Oct 1, 2015 - Animal Research    1 Comment

Making a Meal(worm) out of Plastic

This is pretty amazing! Researchers from Stanford raised mealworms on a diet of styrofoam. And the results?

Each worm ate about a few dozen milligrams every day, converting about half to carbon dioxide and leaving half behind as non-toxic waste.

Assuming there are no ill effects down the road for these worms or predators that eat them, the implication of this styrofoam diet are huge!

According to the EPA, Americans toss out 25,000,000,000 styrofoam cups each year, which do not break down fast or easily — and that’s just cups! But if mealworms are willing and able to lend a helping mouth (or, more accurately, the helpful bacteria in their guts that breaks down plastic), this could be a powerful solution for the world’s plastic waste.

Hungry Mealworms Photo: Yu Yang, Stanford

Hungry Mealworms
Photo: Yu Yang, Stanford

 

Who says worms are slimy and gross?

Sep 23, 2015 - Animal Research    No Comments

Antiviral Drug Prevents HIV Infections… And Would Not Be Available Without Animal-Based Research

With the news cycle moving as fast and furious as it does nowadays, it could be easy to miss these important findings: in two recent studies, the antiviral drug, Truvada, was 100% effective in preventing HIV infection in several hundred high risk individuals, and it reduced infection by 86% in others.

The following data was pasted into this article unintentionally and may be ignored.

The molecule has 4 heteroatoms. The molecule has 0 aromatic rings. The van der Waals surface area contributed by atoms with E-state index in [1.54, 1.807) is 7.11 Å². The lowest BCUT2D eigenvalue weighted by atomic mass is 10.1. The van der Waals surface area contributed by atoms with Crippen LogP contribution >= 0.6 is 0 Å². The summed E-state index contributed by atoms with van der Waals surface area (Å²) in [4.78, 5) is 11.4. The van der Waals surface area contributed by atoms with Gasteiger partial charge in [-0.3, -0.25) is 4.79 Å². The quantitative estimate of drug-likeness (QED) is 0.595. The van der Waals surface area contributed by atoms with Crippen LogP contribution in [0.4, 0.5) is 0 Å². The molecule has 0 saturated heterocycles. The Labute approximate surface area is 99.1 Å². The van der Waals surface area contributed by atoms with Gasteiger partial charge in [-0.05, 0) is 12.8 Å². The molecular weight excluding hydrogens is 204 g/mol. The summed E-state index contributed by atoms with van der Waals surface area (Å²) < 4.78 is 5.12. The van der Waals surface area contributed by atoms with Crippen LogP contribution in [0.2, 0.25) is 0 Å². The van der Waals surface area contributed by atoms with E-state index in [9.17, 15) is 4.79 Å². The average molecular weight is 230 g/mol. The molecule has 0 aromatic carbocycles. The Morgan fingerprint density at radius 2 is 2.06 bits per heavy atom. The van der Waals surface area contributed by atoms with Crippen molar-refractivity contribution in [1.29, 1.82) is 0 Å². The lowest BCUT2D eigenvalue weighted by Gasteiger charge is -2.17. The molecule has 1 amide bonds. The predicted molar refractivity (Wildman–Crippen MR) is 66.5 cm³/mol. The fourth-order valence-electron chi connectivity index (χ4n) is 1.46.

Step back for a moment to take that in. Do you remember where we were in HIV treatment 20, even 30 years ago? This promises to be an extraordinary step forward.

Now, of course this pill is not perfect (“It’s no magic bullet,” as you may have read in the Newsweek piece), and there are numerous known side effects, but overall, these are extremely promising findings that bring us a step closer to controlling, and eventually eradicating this terrible disease worldwide.

Now, why are we talking about HIV if we are all about animal issues at NAIA? Well, that is simple enough: this medication, and many like it would not be available without necessary animal-based research. This is a vital, but often glossed-over fact when new breakthroughs are achieved. So while we celebrate advances in medicine that improve the health of humans and animals alike, it is important to acknowledge the positive role that animal-based research continues to play in all of our lives.